There are instances when the timing is nothing short of amazing. When things align so perfectly, you wonder if divine intervention may have been a factor. That’s how many looked upon the beginnings of the Washington County Community Foundation’s Close to Home Disaster and Emergency Fund.
WCCF President and CEO Betsie Trew started working on this fund BC – Before COVID. Unexpected disaster can strike any community - a flood, a tornado, a crippling snowstorm. Agencies meeting the needs of the community can be taxed beyond their ability to help with the disaster while continuing to provide the services they normally offer. The Foundation wanted to prepare to support the community during the unexpected. Ready for the date the Fund was brought on line? March 17, 2020, a day when “lockdown” became part of our everyday vocabulary.
"When 2020 began we thought it would be a year-long celebration of our 25th anniversary,” Betsie remembered. “Instead, it became a year-long testament of how vital a community foundation is to the well-being of the community it serves.”
The day the Fund was up and running, it was out and helping. Immediate grants went to Washington City Mission, the Salvation Army and the Greater Washington County Food Bank, all of which spring to action during any emergency.
“Food lines quickly grew long during COVID,” said Connie S. Burd, Executive Director, Greater Washington County Food Bank, “but the Close to Home Fund insured that no one in Washington County was sent away without food.”
But as the weeks turned into months, unique needs began to emerge, needs we now know all too well. The Fund continued to support the community in crisis. Each school district in Washington County received $5,000 for educational tools, something that only a few months earlier would not have qualified under disaster relief.
Grants of $30,000 to Washington Health System, Monongahela Valley Hospital Foundation, and Allegheny Health Network-Canonsburg General Hospital went for protective gear. Louis J. Panza Jr. , President and CEO, Monongahela Valley Hospital, acknowledged how important those grants were.
“We are very grateful to the Washington County Community Foundation for providing a generous gift to Monongahela Valley Hospital from the Close to Home Fund. We used the funds to purchase personal protective equipment for our frontline personnel so they could provide the highest level of safe care to our patients.”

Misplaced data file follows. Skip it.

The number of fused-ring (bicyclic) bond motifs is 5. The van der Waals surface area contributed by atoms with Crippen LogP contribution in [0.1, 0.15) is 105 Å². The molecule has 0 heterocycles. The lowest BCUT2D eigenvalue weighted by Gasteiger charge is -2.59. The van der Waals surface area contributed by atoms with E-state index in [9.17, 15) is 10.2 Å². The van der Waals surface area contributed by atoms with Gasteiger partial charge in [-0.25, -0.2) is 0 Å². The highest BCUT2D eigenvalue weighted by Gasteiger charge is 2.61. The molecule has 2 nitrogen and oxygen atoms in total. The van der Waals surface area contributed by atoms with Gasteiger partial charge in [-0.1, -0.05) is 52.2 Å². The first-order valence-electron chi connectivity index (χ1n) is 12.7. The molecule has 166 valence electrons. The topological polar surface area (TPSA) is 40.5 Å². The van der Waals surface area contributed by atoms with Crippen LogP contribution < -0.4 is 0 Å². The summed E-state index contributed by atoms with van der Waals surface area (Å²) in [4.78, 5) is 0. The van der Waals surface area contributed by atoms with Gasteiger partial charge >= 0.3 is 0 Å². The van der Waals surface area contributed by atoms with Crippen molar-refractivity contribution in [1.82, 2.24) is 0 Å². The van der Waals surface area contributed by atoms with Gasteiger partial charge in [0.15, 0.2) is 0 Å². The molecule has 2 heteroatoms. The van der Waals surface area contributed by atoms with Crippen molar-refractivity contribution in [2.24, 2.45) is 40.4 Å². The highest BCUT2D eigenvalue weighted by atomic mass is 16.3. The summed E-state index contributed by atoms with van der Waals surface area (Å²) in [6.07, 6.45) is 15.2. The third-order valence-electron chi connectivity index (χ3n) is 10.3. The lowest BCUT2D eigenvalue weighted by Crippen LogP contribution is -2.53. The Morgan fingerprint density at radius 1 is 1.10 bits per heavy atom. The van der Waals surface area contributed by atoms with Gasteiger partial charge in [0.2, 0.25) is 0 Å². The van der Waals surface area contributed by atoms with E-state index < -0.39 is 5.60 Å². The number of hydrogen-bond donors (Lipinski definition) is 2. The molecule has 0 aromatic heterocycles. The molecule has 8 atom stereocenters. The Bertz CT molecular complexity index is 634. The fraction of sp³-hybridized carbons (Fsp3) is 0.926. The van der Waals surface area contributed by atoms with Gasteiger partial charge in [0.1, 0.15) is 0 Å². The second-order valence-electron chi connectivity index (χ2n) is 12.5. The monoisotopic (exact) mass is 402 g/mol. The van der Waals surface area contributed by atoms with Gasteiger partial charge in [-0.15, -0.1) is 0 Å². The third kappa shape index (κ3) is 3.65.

As we all lived through this pandemic, we learned some unpleasant truths. During a disaster, abused women and children can be forced to stay with their abusers 24 hours a day, seven days a week. A grant to Domestic Violence Services of Southwestern Pennsylvania gave women a much-needed option. “The Close to Home Disaster Relief Fund provided critical support for our agency during the pandemic,” said DVSSP CEO Lisa Hannum. “As increased stress and isolation have wreaked havoc on our communities, we have seen an increase in domestic violence incidents around the world. This funding has helped DVSSP keep our doors open to anyone facing an abusive situation at home.”
The Community Foundation might distribute the grants, but there would be no funds without generous donors. Dr. Wayne and Cindy Pfrimmer supported this community effort to mitigate the effects of the pandemic.
“We believe any one of us could be in need of help in some way at any time in our lives,” remarked the Pfrimmers. “Sharing with neighbors is what God has laid on our hearts. In a profound sense, we are all neighbors, whether close to home or across the world. The WCCF knows where the greatest current needs are, so giving through this trusted organization makes sense to us.”
Divine intervention or just incredibly good luck? Whichever it was, the WCCF, along with so many other local service agencies, helped the helpers when the unimaginable happened.